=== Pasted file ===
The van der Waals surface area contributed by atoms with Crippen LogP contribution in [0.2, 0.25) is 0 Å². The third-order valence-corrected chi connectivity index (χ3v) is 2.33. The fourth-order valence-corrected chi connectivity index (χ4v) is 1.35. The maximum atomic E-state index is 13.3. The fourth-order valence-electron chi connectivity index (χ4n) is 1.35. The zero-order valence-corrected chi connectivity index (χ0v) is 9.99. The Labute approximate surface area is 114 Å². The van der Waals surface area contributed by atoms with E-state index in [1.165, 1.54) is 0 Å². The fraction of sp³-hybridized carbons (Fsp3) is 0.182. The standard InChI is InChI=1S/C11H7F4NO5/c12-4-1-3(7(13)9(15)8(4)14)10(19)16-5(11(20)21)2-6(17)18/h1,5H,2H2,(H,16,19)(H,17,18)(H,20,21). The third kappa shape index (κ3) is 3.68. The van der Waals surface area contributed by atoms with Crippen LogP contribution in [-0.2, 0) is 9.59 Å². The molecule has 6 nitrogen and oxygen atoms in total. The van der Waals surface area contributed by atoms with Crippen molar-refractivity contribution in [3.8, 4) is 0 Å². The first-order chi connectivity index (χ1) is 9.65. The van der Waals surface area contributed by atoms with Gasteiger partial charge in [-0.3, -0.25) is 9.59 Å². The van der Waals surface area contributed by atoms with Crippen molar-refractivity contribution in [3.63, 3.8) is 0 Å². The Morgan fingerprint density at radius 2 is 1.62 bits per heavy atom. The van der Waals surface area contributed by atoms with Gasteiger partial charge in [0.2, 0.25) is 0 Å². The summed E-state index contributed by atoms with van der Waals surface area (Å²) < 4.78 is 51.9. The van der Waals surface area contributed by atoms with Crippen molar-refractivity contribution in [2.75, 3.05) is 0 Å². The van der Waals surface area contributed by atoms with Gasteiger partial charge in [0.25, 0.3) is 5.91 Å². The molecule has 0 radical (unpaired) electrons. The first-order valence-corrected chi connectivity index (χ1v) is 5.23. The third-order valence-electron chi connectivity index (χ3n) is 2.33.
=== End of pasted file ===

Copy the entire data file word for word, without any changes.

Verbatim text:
The van der Waals surface area contributed by atoms with Crippen LogP contribution in [0.2, 0.25) is 0 Å². The third-order valence-corrected chi connectivity index (χ3v) is 2.33. The fourth-order valence-corrected chi connectivity index (χ4v) is 1.35. The maximum atomic E-state index is 13.3. The fourth-order valence-electron chi connectivity index (χ4n) is 1.35. The zero-order valence-corrected chi connectivity index (χ0v) is 9.99. The Labute approximate surface area is 114 Å². The van der Waals surface area contributed by atoms with E-state index in [1.165, 1.54) is 0 Å². The fraction of sp³-hybridized carbons (Fsp3) is 0.182. The standard InChI is InChI=1S/C11H7F4NO5/c12-4-1-3(7(13)9(15)8(4)14)10(19)16-5(11(20)21)2-6(17)18/h1,5H,2H2,(H,16,19)(H,17,18)(H,20,21). The third kappa shape index (κ3) is 3.68. The van der Waals surface area contributed by atoms with Crippen LogP contribution in [-0.2, 0) is 9.59 Å². The molecule has 6 nitrogen and oxygen atoms in total. The van der Waals surface area contributed by atoms with Crippen molar-refractivity contribution in [3.8, 4) is 0 Å². The first-order chi connectivity index (χ1) is 9.65. The van der Waals surface area contributed by atoms with Gasteiger partial charge in [-0.3, -0.25) is 9.59 Å². The van der Waals surface area contributed by atoms with Crippen molar-refractivity contribution in [3.63, 3.8) is 0 Å². The Morgan fingerprint density at radius 2 is 1.62 bits per heavy atom. The van der Waals surface area contributed by atoms with Gasteiger partial charge in [0.2, 0.25) is 0 Å². The summed E-state index contributed by atoms with van der Waals surface area (Å²) < 4.78 is 51.9. The van der Waals surface area contributed by atoms with Crippen molar-refractivity contribution in [2.75, 3.05) is 0 Å². The van der Waals surface area contributed by atoms with Gasteiger partial charge in [0.25, 0.3) is 5.91 Å². The molecule has 0 radical (unpaired) electrons. The first-order valence-corrected chi connectivity index (χ1v) is 5.23. The third-order valence-electron chi connectivity index (χ3n) is 2.33.